"In order to know a man’s life there is one word that must supersede everything,” Sinatra says. “And that word is truth. You are going to see the glittering lights. You are going to see the soaring mountain peaks. But you are also going to see the depths. You’re going to see the chasms.”

 

“There was a time in his career many years ago when his entire world – his work, his movies, his television, his records, his marriage, his personal life – everything fell apart completely,” Sinatra says. “And that is going to be shown in our show.”

 

First of all I was unaware that Sinatra had a son capable of singing as well as Sinatra Jr. does. Many times I closed my eyes and imagined with no difficulty that I was hearing the original recordings of all these magnificent songs as recorded by Sinatra himself.  All of the multimedia pieces were chosen with great care and presented a very moving, well-paced  and well-rounded story of Sinatra's life and indeed the life of all New Yorkers' and even all Americans who lived during Sinatra's career ups and downs.  The show reminded me of another great father son tribute, the play “Jack Lemmon Returns” by Jack Lemmon's son, Chris Lemmon.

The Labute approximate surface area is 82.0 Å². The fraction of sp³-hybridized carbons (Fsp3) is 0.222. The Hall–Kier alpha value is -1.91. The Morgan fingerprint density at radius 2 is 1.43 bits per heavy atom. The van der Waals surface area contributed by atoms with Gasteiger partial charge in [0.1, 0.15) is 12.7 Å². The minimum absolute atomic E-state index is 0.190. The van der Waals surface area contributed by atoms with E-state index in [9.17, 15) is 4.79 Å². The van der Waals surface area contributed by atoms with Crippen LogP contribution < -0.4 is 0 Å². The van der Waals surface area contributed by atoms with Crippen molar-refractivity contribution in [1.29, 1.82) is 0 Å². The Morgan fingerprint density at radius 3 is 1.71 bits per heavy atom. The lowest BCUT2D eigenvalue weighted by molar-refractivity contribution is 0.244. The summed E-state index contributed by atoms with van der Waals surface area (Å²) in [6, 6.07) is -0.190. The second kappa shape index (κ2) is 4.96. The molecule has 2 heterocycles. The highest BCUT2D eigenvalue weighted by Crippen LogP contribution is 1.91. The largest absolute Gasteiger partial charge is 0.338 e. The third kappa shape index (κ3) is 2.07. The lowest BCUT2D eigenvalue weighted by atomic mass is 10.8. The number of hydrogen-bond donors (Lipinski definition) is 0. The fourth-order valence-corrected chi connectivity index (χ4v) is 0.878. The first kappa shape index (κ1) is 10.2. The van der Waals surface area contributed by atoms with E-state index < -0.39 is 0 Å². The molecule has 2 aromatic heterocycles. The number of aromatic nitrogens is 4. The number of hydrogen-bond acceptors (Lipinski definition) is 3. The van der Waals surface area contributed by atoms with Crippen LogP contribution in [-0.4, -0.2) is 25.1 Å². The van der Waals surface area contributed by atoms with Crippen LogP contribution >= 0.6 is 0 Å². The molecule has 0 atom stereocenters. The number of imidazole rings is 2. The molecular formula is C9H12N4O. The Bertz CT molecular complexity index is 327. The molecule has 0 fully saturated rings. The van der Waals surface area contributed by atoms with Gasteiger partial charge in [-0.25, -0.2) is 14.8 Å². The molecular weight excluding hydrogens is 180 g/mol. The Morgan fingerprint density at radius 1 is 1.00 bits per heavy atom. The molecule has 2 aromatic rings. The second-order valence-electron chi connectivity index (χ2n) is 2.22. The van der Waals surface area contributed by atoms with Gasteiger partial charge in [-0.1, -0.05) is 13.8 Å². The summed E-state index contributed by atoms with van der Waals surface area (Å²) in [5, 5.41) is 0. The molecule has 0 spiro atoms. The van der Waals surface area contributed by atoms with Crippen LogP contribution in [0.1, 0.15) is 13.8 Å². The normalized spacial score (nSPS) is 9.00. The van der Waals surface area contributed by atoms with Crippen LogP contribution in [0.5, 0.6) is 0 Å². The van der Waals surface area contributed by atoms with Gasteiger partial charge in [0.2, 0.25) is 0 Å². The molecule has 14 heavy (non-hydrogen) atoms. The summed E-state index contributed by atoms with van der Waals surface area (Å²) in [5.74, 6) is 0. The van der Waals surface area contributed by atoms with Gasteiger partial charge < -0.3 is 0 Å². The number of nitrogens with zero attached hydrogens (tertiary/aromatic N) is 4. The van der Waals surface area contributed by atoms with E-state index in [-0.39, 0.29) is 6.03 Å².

There was an unnecessarily melancholy and almost apologetic air to Sinatra Jr.'s performance and also the fact that he never referred to Frank during the show as his father or "dad" struck me as very sad and the following quote explains why that is.

 

In interviews Frank Jr. repeatedly speaks of how his own life ‘is immaterial’, adding: “I’ve never been a success. I have never had a hit movie, a hit television program, a hit record. It would have been good for my personal integrity, my personal dignity to have had something like that. I have never made a success in terms of my own right. I have been very good at re-creation. But that is something that pleases me because my father’s music is so magnificent."

 

But I wholeheartedly disagree with Sinatra Jr.'s summation of his career. Although he may not have received any awards yet, this engrossing and educational tribute to his father stands on its own as a wonderful and well-crafted, musical production.